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- Fachbereich Mathematik (34) (remove)

In an undirected graph G we associate costs and weights to each edge. The weight-constrained minimum spanning tree problem is to find a spanning tree of total edge weight at most a given value W and minimum total costs under this restriction. In this thesis a literature overview on this NP-hard problem, theoretical properties concerning the convex hull and the Lagrangian relaxation are given. We present also some in- and exclusion-test for this problem. We apply a ranking algorithm and the method of approximation through decomposition to our problem and design also a new branch and bound scheme. The numerical results show that this new solution approach performs better than the existing algorithms.

The present work deals with the (global and local) modeling of the windfield on the real topography of Rheinland-Pfalz. Thereby the focus is on the construction of a vectorial windfield from low, irregularly distributed data given on a topographical surface. The developed spline procedure works by means of vectorial (homogeneous, harmonic) polynomials (outer harmonics) which control the oscillation behaviour of the spline interpoland. In the process the characteristic of the spline curvature which defines the energy norm is assumed to be on a sphere inside the Earth interior and not on the Earth’s surface. The numerical advantage of this method arises from the maximum-minimum principle for harmonic functions.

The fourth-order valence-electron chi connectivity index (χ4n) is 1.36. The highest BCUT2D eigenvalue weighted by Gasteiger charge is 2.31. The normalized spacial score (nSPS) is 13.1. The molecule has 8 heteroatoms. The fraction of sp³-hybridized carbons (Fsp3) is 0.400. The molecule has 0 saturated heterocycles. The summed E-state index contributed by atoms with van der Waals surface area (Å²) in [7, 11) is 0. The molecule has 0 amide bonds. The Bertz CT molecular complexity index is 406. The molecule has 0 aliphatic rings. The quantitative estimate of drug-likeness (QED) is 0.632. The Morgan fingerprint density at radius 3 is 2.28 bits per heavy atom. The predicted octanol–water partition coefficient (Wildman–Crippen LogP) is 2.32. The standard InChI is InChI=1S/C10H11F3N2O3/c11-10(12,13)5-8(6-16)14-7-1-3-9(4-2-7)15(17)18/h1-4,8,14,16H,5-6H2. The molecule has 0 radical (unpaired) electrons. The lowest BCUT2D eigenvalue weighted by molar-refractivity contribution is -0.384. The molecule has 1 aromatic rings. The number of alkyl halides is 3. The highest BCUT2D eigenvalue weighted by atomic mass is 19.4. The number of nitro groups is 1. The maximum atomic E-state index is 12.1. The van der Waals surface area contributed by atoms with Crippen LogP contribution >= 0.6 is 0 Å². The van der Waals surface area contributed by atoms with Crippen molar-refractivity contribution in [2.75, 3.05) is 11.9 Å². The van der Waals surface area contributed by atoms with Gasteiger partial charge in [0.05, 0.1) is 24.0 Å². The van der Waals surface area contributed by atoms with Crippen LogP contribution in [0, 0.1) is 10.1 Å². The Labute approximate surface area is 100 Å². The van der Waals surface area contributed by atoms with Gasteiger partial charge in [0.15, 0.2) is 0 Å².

In this thesis we classify simple coherent sheaves on Kodaira fibers of types II, III and IV (cuspidal and tacnode cubic curves and a plane configuration of three concurrent lines). Indecomposable vector bundles on smooth elliptic curves were classified in 1957 by Atiyah. In works of Burban, Drozd and Greuel it was shown that the categories of vector bundles and coherent sheaves on cycles of projective lines are tame. It turns out, that all other degenerations of elliptic curves are vector-bundle-wild. Nevertheless, we prove that the category of coherent sheaves of an arbitrary reduced plane cubic curve, (including the mentioned Kodaira fibers) is brick-tame. The main technical tool of our approach is the representation theory of bocses. Although, this technique was mainly used for purely theoretical purposes, we illustrate its computational potential for investigating tame behavior in wild categories. In particular, it allows to prove that a simple vector bundle on a reduced cubic curve is determined by its rank, multidegree and determinant, generalizing Atiyah's classification. Our approach leads to an interesting class of bocses, which can be wild but are brick-tame.